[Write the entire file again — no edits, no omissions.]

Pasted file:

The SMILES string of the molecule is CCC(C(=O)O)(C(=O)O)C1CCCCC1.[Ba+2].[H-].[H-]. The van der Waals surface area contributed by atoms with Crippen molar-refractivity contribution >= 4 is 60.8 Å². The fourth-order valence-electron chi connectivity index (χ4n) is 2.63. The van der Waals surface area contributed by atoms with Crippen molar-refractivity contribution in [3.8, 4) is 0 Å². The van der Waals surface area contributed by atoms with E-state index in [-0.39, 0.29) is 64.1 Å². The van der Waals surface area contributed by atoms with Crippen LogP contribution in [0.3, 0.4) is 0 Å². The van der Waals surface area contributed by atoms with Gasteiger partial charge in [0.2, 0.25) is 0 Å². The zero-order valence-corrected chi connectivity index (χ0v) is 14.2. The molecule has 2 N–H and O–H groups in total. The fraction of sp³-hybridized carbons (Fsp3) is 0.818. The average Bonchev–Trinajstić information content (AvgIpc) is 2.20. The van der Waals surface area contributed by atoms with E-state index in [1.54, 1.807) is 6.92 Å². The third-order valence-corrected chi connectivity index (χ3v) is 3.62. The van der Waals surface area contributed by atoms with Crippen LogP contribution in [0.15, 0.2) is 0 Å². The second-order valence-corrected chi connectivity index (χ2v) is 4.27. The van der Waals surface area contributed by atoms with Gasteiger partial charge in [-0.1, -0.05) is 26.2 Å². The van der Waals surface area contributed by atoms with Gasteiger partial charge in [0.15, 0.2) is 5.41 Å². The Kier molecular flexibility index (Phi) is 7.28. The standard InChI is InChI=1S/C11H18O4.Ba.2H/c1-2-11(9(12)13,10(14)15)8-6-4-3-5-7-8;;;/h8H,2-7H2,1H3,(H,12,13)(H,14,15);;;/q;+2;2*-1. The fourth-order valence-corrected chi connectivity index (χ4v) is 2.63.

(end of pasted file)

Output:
The SMILES string of the molecule is CCC(C(=O)O)(C(=O)O)C1CCCCC1.[Ba+2].[H-].[H-]. The van der Waals surface area contributed by atoms with Crippen molar-refractivity contribution >= 4 is 60.8 Å². The fourth-order valence-electron chi connectivity index (χ4n) is 2.63. The van der Waals surface area contributed by atoms with Crippen molar-refractivity contribution in [3.8, 4) is 0 Å². The van der Waals surface area contributed by atoms with E-state index in [-0.39, 0.29) is 64.1 Å². The van der Waals surface area contributed by atoms with Crippen LogP contribution in [0.3, 0.4) is 0 Å². The van der Waals surface area contributed by atoms with Gasteiger partial charge in [0.2, 0.25) is 0 Å². The zero-order valence-corrected chi connectivity index (χ0v) is 14.2. The molecule has 2 N–H and O–H groups in total. The fraction of sp³-hybridized carbons (Fsp3) is 0.818. The average Bonchev–Trinajstić information content (AvgIpc) is 2.20. The van der Waals surface area contributed by atoms with E-state index in [1.54, 1.807) is 6.92 Å². The third-order valence-corrected chi connectivity index (χ3v) is 3.62. The van der Waals surface area contributed by atoms with Crippen LogP contribution in [0.15, 0.2) is 0 Å². The second-order valence-corrected chi connectivity index (χ2v) is 4.27. The van der Waals surface area contributed by atoms with Gasteiger partial charge in [-0.1, -0.05) is 26.2 Å². The van der Waals surface area contributed by atoms with Gasteiger partial charge in [0.15, 0.2) is 5.41 Å². The Kier molecular flexibility index (Phi) is 7.28. The standard InChI is InChI=1S/C11H18O4.Ba.2H/c1-2-11(9(12)13,10(14)15)8-6-4-3-5-7-8;;;/h8H,2-7H2,1H3,(H,12,13)(H,14,15);;;/q;+2;2*-1. The fourth-order valence-corrected chi connectivity index (χ4v) is 2.63.